A Government TD has warned that if a cut to agriculture emissions adversely impacts rural Ireland and wipes farmers off the land, he will oppose it.
"If it is proportionately too much that rural Ireland cannot bear this, I'll do whatever I'll have to do," Fine Gael's Michael Ring said.
Speaking on RTÉ's Morning Ireland, Mr Ring said he expects rural TDs in his parliamentary party to support what he is saying.
"We now need to put our foot down and we need now to put our stamp on this one," he added.
The Mayo TD also expressed hope there could be agreement between Fianna Fáil and Fine Gael TDs to reject the measures if it came to it.
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It comes as two Fianna Fáil TDs - Barry Cowen and Jackie Cahill - voiced strong opposition to any attempts to reduce the size of the national herd.
It also follows speculation the agriculture sector faces an emissions cut of at least 21% under new Government carbon budgets, which have yet to be announced.
Mr Ring said he cannot support agriculture emission cuts until he sees more detail from the Government.
"If we are going to start penalising farming, I want to see what's going to be there to subsidise their income. I want to see what Government are putting at the table first. I want to see the horse before the cart," said Mr Ring.
"I have always had a problem that this is going to have a major effect on rural Ireland. We are depending on farming to keep a few jobs in rural Ireland and I don't want to see these people wiped off the land."
Mr Ring also agreed with Mr Cowen and Mr Cahill's rejection of any attempts to reduce the national herd size to reduce agriculture emissions.
"I am totally with them," said Mr Ring, adding he hoped there could be agreement between Fianna Fáil and Fine Gael TDs in opposition to the emissions cuts if it came to it.
"I hope that the rural TDs in both parties will stand up to this," he said.
Bold and generous investments needed - Cowen
Mr Cowen said adequate compensatory measures, investment in agriculture and support for farm families are key to securing the changes that will be needed for agriculture emissions cuts.
"Just transition and the targeting of those areas most impacted by acceleration of decarbonisation hasn't kept pace with rising fuel and energy costs. A rush to meet enlarged emissions targets cannot realise the same fate," the Laois-Offaly TD said.
"Therefore, it's pivotal that bold, innovative, generous grants and investments allow farm families realise increased income as well as the country's environmental ambition."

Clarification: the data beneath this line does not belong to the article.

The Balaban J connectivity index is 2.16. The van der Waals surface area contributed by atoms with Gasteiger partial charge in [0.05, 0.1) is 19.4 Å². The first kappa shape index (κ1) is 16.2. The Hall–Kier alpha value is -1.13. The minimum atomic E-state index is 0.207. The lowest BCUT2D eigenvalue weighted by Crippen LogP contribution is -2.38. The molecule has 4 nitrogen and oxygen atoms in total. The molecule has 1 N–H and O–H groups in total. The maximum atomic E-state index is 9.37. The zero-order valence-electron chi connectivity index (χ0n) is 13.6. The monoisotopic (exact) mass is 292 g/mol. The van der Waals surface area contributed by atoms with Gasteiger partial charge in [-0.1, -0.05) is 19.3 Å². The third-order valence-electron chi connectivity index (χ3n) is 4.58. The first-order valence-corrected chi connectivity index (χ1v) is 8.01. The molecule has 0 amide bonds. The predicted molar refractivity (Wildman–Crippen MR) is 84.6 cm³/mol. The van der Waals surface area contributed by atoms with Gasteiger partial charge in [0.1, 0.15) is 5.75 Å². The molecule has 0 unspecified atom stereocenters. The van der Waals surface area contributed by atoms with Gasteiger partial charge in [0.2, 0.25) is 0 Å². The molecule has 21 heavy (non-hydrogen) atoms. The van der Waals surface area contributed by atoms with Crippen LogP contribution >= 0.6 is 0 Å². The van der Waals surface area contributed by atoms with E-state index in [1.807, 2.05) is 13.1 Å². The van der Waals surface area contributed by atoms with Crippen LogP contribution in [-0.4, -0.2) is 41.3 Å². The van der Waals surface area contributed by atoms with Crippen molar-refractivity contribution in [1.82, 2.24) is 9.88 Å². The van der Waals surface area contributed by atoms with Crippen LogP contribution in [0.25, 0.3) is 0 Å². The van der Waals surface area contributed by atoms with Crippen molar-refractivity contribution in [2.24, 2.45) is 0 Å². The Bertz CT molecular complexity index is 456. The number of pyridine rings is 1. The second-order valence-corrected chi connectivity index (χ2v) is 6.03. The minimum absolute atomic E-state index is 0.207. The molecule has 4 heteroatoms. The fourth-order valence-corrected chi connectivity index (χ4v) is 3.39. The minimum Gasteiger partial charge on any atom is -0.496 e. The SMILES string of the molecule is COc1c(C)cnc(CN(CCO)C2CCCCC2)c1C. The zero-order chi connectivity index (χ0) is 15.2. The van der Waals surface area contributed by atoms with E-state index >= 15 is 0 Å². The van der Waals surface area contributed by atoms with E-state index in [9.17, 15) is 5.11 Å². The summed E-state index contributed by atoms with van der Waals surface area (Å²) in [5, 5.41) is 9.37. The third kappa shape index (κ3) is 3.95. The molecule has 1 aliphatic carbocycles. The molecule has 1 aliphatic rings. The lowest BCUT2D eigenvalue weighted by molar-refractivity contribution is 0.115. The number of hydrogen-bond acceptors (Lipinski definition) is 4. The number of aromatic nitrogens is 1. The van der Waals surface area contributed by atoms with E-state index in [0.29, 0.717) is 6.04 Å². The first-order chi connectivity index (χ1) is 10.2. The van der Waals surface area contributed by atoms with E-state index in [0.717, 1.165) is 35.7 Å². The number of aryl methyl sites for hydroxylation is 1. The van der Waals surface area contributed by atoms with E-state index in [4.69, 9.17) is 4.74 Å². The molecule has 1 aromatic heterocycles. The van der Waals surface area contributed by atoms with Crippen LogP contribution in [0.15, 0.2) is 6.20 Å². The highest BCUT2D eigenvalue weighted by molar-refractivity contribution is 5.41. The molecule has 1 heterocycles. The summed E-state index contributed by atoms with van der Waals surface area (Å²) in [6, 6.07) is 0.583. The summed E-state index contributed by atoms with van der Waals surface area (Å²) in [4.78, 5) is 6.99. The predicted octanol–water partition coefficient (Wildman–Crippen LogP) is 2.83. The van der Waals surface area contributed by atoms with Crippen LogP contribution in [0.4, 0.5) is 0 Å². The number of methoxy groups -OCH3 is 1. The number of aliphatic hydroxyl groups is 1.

Mr Cowen added that reducing the national herd size "needs to be taken off the table".
"It should not be reduced as a means to meet emission targets either," he said.
"We are at a crossroads now - and it's not just down to the Green Party - we are all greens when it comes to meeting the demands of our economy and no investment will invest in an environmentally unsustainable economy," he said.
"That is why we have to allow this, and see this Government invest in the way in which it needs to in the farming-agricultural sector, because it has been the lifeblood and the saviour of our economy on many occasions.
"It can be the catalyst for us ensuring that we have nothing to fear from the environmental ambition contained within any carbon budget that is proposed."
Mr Cahill said: "We all want to tackle climate change" and focus on "what we can do to reduce our emissions and not on what we can't do".
"Whether it is slurry technology, different varieties of grass, carbon sequestration or afforestation – there's a long, long list of things that we can do to increase our carbon sequestration and that's what we have to focus on and not on short sighted things such as cutting the national herd," Mr Cahill said.
"That, in my view, is just not an option. I would be 100% opposed to cutting the national herd. It has to be resisted. It has to be resisted completely," the Tipperary TD added.
Green Senator Roisin Garvey said she is "not supportive of cutting the national herd," but added "if that's what it takes then we are going to have to do it".
The Clare Senator said government parties can come up with solutions for agriculture to meet emissions targets.
"I think that every party knows that every sector has to take a hit on this. This just has to happen. How we do it is going to be the debate. I think it is an over simplistic narrative. They're saying it's all about being for or against cutting the herd. There is more than one way to skin a cat," she said.
"You can have mixed sward grasses to reduce your nitrogen. If we get solar panels on the roofs of all the farms in Ireland that will cut their electricity and their carbon foot print – so, we need to have those debates. It is much more nuanced."
Senator Garvey added that it is possible for the Government to come up with solutions for helping agriculture reach its target without a divisive split.
"I'm 100% behind every sector figuring out how they can meet their carbon emissions, including agriculture, in whatever way they have to meet their targets," she said.
On the backbenches, some view the issue of a cut in agriculture emissions as something that will cause tension between the Government parties.
One backbencher said the negative reaction to parts of the National Development Plan among some Government TDs could seem unimportant compared to what could be coming down the line, with agriculture and emissions reductions between now and Christmas.